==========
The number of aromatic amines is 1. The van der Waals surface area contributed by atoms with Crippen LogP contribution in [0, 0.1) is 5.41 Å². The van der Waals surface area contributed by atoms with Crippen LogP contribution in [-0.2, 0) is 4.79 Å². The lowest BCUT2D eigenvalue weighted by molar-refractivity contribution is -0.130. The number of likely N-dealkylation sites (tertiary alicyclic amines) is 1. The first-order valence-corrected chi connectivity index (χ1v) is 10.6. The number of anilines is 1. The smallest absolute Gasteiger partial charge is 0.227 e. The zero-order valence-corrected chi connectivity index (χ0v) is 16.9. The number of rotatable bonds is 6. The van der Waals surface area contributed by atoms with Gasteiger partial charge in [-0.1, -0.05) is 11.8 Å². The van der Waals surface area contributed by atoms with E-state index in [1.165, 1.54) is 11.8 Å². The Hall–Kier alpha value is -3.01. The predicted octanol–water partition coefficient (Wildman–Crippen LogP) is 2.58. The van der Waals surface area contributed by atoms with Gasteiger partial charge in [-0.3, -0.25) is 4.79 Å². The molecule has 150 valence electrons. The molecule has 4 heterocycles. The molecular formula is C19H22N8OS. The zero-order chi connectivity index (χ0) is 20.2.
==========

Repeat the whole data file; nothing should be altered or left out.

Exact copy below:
The number of aromatic amines is 1. The van der Waals surface area contributed by atoms with Crippen LogP contribution in [0, 0.1) is 5.41 Å². The van der Waals surface area contributed by atoms with Crippen LogP contribution in [-0.2, 0) is 4.79 Å². The lowest BCUT2D eigenvalue weighted by molar-refractivity contribution is -0.130. The number of likely N-dealkylation sites (tertiary alicyclic amines) is 1. The first-order valence-corrected chi connectivity index (χ1v) is 10.6. The number of anilines is 1. The smallest absolute Gasteiger partial charge is 0.227 e. The zero-order valence-corrected chi connectivity index (χ0v) is 16.9. The number of rotatable bonds is 6. The van der Waals surface area contributed by atoms with Gasteiger partial charge in [-0.1, -0.05) is 11.8 Å². The van der Waals surface area contributed by atoms with E-state index in [1.165, 1.54) is 11.8 Å². The Hall–Kier alpha value is -3.01. The predicted octanol–water partition coefficient (Wildman–Crippen LogP) is 2.58. The van der Waals surface area contributed by atoms with Gasteiger partial charge in [-0.3, -0.25) is 4.79 Å². The molecule has 150 valence electrons. The molecule has 4 heterocycles. The molecular formula is C19H22N8OS. The zero-order chi connectivity index (χ0) is 20.2.